Twanglish Lesson: Slap Out

In the South, it seems there are a thousand ways to say completely. Many of them could be defined as onomatopoeia in their native context. Such is the case with today’s Twanglish Lesson. But the fun part of this one is that it’s not only a fairly common Southern phrase, but also a very uncommon place name.

Slap Outadverb 1. Completely exhausted, emptied or expended:

We run slap out of gas on the way to the Walmarts.

Slapoutnoun, place name 1. a small town in Alabama:

It was the Walmarts in Slapout.

Actually, we don’t know for sure if there’s a Walmart in Slapout, but it does apparently get its name from a local store. According to answers.com, locals claim that, during the 1920s, the town was home to a general store that was always “slap out” of everything. Another account tells a similar story, attributing the source of the name specifically to a shop known as The Boys’ Store.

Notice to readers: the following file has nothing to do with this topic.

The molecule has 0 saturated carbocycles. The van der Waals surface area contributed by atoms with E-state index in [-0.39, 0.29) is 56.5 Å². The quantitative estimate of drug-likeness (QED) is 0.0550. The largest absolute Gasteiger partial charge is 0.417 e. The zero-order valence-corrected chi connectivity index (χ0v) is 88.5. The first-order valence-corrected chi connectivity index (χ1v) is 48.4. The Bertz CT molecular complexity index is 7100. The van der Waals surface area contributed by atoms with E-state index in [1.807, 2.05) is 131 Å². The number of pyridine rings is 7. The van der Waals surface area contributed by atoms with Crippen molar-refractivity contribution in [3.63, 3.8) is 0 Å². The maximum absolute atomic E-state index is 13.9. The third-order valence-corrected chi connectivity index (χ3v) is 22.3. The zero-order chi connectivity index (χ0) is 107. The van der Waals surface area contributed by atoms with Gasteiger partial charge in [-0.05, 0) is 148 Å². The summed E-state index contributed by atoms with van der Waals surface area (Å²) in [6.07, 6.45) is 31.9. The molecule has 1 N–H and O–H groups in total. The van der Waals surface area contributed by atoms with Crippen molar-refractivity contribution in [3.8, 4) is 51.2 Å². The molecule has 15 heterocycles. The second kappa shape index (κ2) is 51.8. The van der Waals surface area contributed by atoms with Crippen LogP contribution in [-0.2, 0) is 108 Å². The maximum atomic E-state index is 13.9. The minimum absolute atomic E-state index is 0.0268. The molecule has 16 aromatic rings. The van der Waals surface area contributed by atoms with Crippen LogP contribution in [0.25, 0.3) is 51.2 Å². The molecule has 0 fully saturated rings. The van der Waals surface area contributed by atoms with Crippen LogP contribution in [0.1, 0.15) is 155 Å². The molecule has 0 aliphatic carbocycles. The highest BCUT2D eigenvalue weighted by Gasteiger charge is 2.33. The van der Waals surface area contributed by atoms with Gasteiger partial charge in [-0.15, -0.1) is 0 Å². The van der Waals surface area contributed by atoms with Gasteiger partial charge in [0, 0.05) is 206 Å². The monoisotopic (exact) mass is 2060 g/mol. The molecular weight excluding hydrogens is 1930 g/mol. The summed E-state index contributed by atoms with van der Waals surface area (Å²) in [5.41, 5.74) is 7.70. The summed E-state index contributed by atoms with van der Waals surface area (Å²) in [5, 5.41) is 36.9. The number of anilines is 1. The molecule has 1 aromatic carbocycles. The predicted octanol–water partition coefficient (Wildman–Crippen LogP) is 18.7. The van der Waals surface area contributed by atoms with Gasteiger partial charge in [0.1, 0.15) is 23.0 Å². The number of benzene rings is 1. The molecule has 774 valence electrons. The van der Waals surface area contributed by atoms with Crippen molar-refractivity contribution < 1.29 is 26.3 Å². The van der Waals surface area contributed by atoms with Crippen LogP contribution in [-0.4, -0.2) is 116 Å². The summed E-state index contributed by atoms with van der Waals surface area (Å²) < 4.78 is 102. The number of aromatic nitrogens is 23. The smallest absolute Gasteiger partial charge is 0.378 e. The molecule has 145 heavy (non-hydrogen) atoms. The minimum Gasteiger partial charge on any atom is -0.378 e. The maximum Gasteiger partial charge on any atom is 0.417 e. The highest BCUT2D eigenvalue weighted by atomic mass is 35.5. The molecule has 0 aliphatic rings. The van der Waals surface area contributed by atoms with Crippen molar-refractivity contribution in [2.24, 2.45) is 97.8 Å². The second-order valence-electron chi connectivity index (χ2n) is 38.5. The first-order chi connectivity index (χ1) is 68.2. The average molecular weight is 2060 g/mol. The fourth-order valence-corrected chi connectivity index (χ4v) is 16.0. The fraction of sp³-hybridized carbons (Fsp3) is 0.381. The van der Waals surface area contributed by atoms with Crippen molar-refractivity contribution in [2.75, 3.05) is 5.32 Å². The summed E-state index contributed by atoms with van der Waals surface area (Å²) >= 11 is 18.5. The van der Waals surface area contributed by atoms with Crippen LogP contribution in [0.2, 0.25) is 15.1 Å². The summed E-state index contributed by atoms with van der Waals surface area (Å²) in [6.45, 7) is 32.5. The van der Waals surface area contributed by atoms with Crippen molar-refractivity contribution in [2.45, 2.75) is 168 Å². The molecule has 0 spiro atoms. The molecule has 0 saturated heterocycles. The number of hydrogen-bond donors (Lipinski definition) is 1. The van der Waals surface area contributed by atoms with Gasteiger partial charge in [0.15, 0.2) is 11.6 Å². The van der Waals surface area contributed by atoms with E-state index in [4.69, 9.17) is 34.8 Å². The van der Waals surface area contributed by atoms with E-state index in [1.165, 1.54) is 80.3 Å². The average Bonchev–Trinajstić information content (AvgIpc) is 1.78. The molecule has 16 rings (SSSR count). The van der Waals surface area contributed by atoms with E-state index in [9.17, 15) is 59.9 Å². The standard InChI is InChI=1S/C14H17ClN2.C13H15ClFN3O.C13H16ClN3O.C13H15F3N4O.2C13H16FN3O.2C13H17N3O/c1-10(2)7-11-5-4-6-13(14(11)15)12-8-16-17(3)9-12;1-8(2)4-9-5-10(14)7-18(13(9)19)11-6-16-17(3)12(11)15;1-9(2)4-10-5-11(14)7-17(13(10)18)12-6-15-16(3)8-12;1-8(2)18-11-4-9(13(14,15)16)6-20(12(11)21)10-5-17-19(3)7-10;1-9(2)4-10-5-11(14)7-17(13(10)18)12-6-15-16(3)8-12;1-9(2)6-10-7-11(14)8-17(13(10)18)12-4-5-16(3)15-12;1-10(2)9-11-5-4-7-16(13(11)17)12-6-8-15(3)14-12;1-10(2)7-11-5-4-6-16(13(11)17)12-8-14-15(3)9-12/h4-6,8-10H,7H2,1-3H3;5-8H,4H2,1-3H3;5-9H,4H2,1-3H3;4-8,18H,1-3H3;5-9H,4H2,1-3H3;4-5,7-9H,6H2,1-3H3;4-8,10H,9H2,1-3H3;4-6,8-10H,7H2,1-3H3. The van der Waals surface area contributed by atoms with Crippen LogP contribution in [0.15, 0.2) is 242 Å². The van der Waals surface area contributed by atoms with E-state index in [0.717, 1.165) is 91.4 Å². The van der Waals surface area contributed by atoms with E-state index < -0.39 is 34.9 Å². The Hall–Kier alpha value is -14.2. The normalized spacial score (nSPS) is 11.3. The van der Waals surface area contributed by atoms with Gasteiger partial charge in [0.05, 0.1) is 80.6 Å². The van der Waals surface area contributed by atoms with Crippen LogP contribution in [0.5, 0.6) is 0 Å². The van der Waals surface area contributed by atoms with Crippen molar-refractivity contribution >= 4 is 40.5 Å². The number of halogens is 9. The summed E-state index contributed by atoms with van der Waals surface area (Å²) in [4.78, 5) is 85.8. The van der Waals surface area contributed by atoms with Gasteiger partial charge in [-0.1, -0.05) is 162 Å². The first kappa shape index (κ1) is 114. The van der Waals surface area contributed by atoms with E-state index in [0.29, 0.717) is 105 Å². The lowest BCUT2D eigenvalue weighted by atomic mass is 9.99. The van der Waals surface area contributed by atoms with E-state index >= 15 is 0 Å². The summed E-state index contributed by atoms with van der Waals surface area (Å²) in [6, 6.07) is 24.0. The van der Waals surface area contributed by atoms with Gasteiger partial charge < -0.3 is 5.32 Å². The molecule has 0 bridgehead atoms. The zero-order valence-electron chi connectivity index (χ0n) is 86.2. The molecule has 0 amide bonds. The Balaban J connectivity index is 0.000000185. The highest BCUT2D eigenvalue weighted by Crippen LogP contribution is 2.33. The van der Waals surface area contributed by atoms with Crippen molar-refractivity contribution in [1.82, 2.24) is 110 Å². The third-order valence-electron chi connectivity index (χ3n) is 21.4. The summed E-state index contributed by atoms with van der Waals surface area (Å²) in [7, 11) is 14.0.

The community, it seems, has a bit of an identity crisis, as evidenced by the name of the local fire department. Apparently the more official name of the area is Holtville, but the Slapout sobriquet is so popular the fire department took on both names: the Holtville/Slapout Fire Department. Poking around on the HSFD site, you find yet another variation on the origins of the name, this one dating it to the 1950s. (Also of note is the bit about the historic Holtville High School, which once had its own cannery, meat packing facility and fire department. And here I thought the magnet school in Mobile was fancy because they had a 3/4″ U-matic video camera.)

As it happens, there’s a Slapout in Oklahoma, too. The story there is the same – a general grocer who always reported that he was “slap out” of whatever anyone needed. I suppose we’re lucky the storekeepers in each case kept a civil tongue. Otherwise, these communities might have much more embarrassing names. (SOL, anyone?)

Trackbacks/Pingbacks

  1. Twanglish Lesson: Slap | Real Southern Men - July 21, 2011

    […] for describing when something is done to the full, as we covered in a previous Twanglish lesson on “slap out.” You can be slap full of beans or have had it slap up to there. When what ever it is can go no […]

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